• KharmaKharma Posts: 1,466
    edited December 1969

    awesome that you entered, I hardly even look at the contest threads cause no way am I ready to enter any contest...still fumbling around finding stuff :)

    Good for you!!!

  • hermana5hermana5 Posts: 0
    edited December 1969

    Love this step by step method...i have just tried this and i have learnt from it so i hope you continue with the step by steps lol THANKYOU

  • Scott LivingstonScott Livingston Posts: 4,104
    edited March 2013

    Great tutorial, SGCBearcub! Knowing how to apply a shader is a very important skill to have, and not something that's easy to figure out...until someone tells you how. :)

    I thought I'd mention that in addition to applying freebie shaders you've acquired, and shaders you have purchased, this same method can also be used to apply the Elite Human Surface Shader (EHSS) and UberSurface shader, both of which are included with the DAZ Studio software. Either is great for realistic skin, and can also be useful when applied to clothing, hair, or other items (note: many products load with EHSS or UberSurface by default, but many others do not).

    They offer many settings and delving into them can get pretty technical, but here's a good resource for getting started: https://helpdaz.zendesk.com/entries/20658113-how-to-use-the-elite-human-surface-shaders (That's for EHSS, but the same method can be used for UberSurface) It's a good "next step" for those who want to learn more about using shaders.

    Edited to add: EHSS and UberSurface are similar in many ways, but UberSurface offers more settings and options.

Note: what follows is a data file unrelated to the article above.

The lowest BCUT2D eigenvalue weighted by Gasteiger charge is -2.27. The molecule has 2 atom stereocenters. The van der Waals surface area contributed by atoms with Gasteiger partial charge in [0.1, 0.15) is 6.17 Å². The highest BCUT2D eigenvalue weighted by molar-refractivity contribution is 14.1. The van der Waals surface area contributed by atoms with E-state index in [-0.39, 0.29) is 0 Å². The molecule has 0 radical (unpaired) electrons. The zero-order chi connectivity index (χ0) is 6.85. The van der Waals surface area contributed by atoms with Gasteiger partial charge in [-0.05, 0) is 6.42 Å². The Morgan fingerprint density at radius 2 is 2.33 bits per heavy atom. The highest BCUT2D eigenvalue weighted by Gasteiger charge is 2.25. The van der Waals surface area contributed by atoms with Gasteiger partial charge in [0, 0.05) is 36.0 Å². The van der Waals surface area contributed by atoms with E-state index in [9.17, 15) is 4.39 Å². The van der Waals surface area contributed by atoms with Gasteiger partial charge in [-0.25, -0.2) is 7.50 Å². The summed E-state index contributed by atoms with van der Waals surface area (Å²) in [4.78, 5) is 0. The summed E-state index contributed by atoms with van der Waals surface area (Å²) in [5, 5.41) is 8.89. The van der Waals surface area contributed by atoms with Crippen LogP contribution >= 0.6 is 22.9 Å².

Post edited by Scott Livingston on
  • madmadmad2040madmadmad2040 Posts: 0
    edited December 1969

    Jaderail said:
    100% correct, but do not forget the Shader must be applied when Both are selected. And Shaders are great. I use them on clothing and props all the time.

    EDIT: Well done.

    what does both refer to?

  • JaderailJaderail Posts: 0
    edited December 1969

    The Item in the Scene Tab and the Surface you wish to change in the Surfaces Tab. Both must be selected to Apply a Shader.

  • SertorialSertorial Posts: 760
    edited December 1969

    Awesome! Thanks man. I never knew what a shader was until now (saw them in my content library but had no idea what they were). So is a shader basically just a pre-defined set of setting in the surfaces tab? (like bump strength, reflection strength, fresnel, specular etc)?

  • SGCBearcubSGCBearcub Posts: 223
    edited December 1969

    Sertorial said:
    Awesome! Thanks man. I never knew what a shader was until now (saw them in my content library but had no idea what they were). So is a shader basically just a pre-defined set of setting in the surfaces tab? (like bump strength, reflection strength, fresnel, specular etc)?

    Truthfully, I don't know. I think textures are also involved in some cases. Hopefully someone else knows the answer.

  • JaderailJaderail Posts: 0
    edited March 2013

    Shaders can be done Either way. As fully Math functions or with textures as well. Tip: Shaders can give items extra life. Love that dress but wish it was Red Silk, use a shader and Boom it is Red Silk (as long as you have that shader).

    Post edited by Jaderail on
  • SGCBearcubSGCBearcub Posts: 223
    edited March 2013

    Here's a more practical example than fuzzy-faced Vicky, lol.

    The first image is a promo pic from http://www.daz3d.com/vintage-for-west-park-ablutions. It's great, but I needed something more like what you might see in a mall or government office building.

    The second shot is using a marble tile shader from Marieah's Pimp My Prop tool. It's just a quick render using default lighting.

    If anyone else would like to post some images of what shaders can do, be welcome. Or check out the kit-bashing thread for some cool examples of how people are using shaders http://www.daz3d.com/forums/discussion/14967/

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    Post edited by SGCBearcub on